From my recruiting experience, sometimes its challenging to remember ALL the candidates you have met during the week. Relying on my photographic memory is not enough anymore. How do you keep track of your candidates, what techniques are/have used to keep a mental picture of the person? Do you think its ethical to take a picture of a candidate for the sole purpose of  'jogging your memory'? I have mixed feelings about this issue, what do you think?

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Comment by Valentino Martinez on November 12, 2011 at 9:36pm

Isabelle,

 

The fact that you’re asking if it’s “ethical to take a picture of a candidate” to aid your memory for recruiting purposes suggests you already know the answer but want to confirm it. I say “No” and “Yes”.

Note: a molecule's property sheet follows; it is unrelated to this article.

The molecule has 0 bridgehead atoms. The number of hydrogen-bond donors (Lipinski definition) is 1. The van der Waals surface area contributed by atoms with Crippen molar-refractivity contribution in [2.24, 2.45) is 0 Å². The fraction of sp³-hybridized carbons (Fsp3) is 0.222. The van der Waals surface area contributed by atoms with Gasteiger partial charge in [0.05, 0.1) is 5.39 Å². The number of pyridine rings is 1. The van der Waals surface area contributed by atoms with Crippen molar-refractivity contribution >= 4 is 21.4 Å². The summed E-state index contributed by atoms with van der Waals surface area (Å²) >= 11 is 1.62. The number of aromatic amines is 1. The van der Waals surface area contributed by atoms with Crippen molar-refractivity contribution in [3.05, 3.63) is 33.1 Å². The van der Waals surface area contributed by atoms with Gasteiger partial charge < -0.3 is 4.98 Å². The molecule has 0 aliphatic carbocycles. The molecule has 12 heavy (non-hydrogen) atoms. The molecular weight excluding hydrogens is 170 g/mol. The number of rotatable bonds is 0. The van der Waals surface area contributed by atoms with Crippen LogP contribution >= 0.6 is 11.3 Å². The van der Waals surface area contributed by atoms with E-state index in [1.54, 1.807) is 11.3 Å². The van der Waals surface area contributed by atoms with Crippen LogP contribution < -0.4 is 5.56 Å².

I agree, “candidate blur”—as I call it, is always the problem when too many candidates are reviewed by a single recruiter in a condensed time-frame.  College recruiting process poses this problem primarily because of how college administrators establish their schedules to accommodate students, recruiters and time constraints.  Such schedules amount to 30min of interview time with 15 min to take notes and prepare for the next interviewee.  After a couple of days of back-to-back interviews—the students begin to look, sound and have very similar credentials relative to similar coursework, faculty, group projects, etc.  I found that to be the case regardless if it was students from:  Engineering, Finance, IS or Business.